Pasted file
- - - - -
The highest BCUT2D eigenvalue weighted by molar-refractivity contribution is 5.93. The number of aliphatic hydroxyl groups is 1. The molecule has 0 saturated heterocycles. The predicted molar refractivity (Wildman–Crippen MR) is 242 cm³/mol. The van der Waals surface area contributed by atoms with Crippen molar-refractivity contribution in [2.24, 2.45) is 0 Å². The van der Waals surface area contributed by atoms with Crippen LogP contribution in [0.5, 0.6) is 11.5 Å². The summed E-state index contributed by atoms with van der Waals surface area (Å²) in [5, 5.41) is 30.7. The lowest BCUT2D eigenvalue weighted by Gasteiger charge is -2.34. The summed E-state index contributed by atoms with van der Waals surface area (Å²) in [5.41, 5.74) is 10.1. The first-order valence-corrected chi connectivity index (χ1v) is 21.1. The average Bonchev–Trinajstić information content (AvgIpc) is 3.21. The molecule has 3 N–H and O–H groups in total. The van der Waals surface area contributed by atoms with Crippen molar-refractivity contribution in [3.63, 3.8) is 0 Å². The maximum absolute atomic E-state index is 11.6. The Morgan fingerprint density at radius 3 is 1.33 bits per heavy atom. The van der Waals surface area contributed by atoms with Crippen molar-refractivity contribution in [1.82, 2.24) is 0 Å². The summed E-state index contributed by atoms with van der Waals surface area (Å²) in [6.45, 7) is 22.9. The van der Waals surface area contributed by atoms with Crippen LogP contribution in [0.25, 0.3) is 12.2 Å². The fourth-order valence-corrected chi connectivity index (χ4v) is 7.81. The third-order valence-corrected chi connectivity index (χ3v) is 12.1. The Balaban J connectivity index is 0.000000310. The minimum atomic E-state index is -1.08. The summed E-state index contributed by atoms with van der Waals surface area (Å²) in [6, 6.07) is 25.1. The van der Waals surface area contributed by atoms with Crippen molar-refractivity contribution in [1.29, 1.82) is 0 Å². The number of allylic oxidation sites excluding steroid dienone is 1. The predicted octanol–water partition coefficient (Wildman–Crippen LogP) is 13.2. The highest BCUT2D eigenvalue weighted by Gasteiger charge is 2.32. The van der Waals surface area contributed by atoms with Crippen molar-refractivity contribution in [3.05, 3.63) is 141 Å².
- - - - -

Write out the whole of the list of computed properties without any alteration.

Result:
The highest BCUT2D eigenvalue weighted by molar-refractivity contribution is 5.93. The number of aliphatic hydroxyl groups is 1. The molecule has 0 saturated heterocycles. The predicted molar refractivity (Wildman–Crippen MR) is 242 cm³/mol. The van der Waals surface area contributed by atoms with Crippen molar-refractivity contribution in [2.24, 2.45) is 0 Å². The van der Waals surface area contributed by atoms with Crippen LogP contribution in [0.5, 0.6) is 11.5 Å². The summed E-state index contributed by atoms with van der Waals surface area (Å²) in [5, 5.41) is 30.7. The lowest BCUT2D eigenvalue weighted by Gasteiger charge is -2.34. The summed E-state index contributed by atoms with van der Waals surface area (Å²) in [5.41, 5.74) is 10.1. The first-order valence-corrected chi connectivity index (χ1v) is 21.1. The average Bonchev–Trinajstić information content (AvgIpc) is 3.21. The molecule has 3 N–H and O–H groups in total. The van der Waals surface area contributed by atoms with Crippen molar-refractivity contribution in [3.63, 3.8) is 0 Å². The maximum absolute atomic E-state index is 11.6. The Morgan fingerprint density at radius 3 is 1.33 bits per heavy atom. The van der Waals surface area contributed by atoms with Crippen molar-refractivity contribution in [1.82, 2.24) is 0 Å². The summed E-state index contributed by atoms with van der Waals surface area (Å²) in [6.45, 7) is 22.9. The van der Waals surface area contributed by atoms with Crippen LogP contribution in [0.25, 0.3) is 12.2 Å². The fourth-order valence-corrected chi connectivity index (χ4v) is 7.81. The third-order valence-corrected chi connectivity index (χ3v) is 12.1. The Balaban J connectivity index is 0.000000310. The minimum atomic E-state index is -1.08. The summed E-state index contributed by atoms with van der Waals surface area (Å²) in [6, 6.07) is 25.1. The van der Waals surface area contributed by atoms with Crippen molar-refractivity contribution in [1.29, 1.82) is 0 Å². The number of allylic oxidation sites excluding steroid dienone is 1. The predicted octanol–water partition coefficient (Wildman–Crippen LogP) is 13.2. The highest BCUT2D eigenvalue weighted by Gasteiger charge is 2.32. The van der Waals surface area contributed by atoms with Crippen molar-refractivity contribution in [3.05, 3.63) is 141 Å².